STIA-355-01 GLOBAL HEALTH AND INTERNATIONAL MIGRATION
Spring for 2007-2008
GLOBAL HEALTH AND INTERNATIONAL MIGRATION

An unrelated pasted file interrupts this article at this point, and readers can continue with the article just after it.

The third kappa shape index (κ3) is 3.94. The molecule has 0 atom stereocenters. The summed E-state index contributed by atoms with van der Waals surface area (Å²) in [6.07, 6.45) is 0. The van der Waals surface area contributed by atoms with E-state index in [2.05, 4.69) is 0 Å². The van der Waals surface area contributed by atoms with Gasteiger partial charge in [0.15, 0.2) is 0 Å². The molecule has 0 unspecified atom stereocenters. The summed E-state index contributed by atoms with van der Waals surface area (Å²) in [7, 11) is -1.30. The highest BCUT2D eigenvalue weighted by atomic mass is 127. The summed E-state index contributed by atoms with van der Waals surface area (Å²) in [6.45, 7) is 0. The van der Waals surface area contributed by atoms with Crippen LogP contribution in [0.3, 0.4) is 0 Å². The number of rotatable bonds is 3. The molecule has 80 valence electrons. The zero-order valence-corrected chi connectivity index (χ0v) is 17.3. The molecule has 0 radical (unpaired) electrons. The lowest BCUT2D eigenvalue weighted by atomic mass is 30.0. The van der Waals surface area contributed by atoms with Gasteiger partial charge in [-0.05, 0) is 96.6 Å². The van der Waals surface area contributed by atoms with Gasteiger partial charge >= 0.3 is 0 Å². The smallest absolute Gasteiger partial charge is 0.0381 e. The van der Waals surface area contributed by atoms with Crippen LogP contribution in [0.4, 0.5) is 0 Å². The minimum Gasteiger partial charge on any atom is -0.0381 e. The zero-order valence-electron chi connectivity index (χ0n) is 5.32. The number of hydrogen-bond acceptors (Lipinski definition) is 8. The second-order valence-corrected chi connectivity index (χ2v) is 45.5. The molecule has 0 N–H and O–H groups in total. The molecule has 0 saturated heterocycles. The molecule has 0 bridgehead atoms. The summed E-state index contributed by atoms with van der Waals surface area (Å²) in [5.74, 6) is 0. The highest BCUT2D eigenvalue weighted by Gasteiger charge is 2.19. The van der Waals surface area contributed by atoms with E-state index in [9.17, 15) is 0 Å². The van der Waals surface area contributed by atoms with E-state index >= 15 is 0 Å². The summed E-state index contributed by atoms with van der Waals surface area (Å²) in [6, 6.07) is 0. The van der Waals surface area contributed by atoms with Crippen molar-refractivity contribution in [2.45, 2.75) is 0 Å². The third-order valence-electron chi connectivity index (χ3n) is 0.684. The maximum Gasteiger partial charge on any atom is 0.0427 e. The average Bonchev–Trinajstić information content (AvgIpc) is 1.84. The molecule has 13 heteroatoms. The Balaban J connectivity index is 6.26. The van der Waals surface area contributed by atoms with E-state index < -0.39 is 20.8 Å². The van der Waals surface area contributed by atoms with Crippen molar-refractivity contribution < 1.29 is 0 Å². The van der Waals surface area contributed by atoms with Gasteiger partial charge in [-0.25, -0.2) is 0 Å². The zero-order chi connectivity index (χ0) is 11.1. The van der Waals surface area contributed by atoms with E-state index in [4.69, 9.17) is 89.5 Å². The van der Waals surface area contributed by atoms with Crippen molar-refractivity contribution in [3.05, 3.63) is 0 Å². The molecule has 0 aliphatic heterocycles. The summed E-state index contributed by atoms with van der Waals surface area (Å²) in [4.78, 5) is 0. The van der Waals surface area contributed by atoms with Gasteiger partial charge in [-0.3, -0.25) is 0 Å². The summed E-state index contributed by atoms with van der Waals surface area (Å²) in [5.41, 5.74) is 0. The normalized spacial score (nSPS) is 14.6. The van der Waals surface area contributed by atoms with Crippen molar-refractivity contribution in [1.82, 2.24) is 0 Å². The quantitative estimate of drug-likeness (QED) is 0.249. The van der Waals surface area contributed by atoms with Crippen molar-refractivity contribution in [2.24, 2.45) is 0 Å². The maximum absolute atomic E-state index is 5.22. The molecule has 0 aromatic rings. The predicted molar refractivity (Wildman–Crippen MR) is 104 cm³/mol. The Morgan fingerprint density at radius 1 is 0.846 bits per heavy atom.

People are increasingly on the move for political, humanitarian, economic and environmental reasons. This population mobility has health implications for migrants and those they leave behind as well as for members of local communities hosting international migrants. It is vital for students of international relations, anthropology and global health to understand the dynamics of international migration and forced displacement in relation to the delivery of health and mental health services. This course will emphasize a variety of places and cultures to discuss strategic health planning; institutional responses to the trauma of forced migration; cultural, social and political roots of disease and illness; survivor and patient narratives of pain, loss, and trauma; and the ways that various public policies and interventions aimed at alleviating the adverse health effects of forced displacement can actually exacerbate them. The format of the course will include discussions, commentaries, and lectures. A twenty-five page research paper is an integral aspect of this course. Students will be expected to explore a relevant topic area related to the class, which should reflect their interests and career aspirations.
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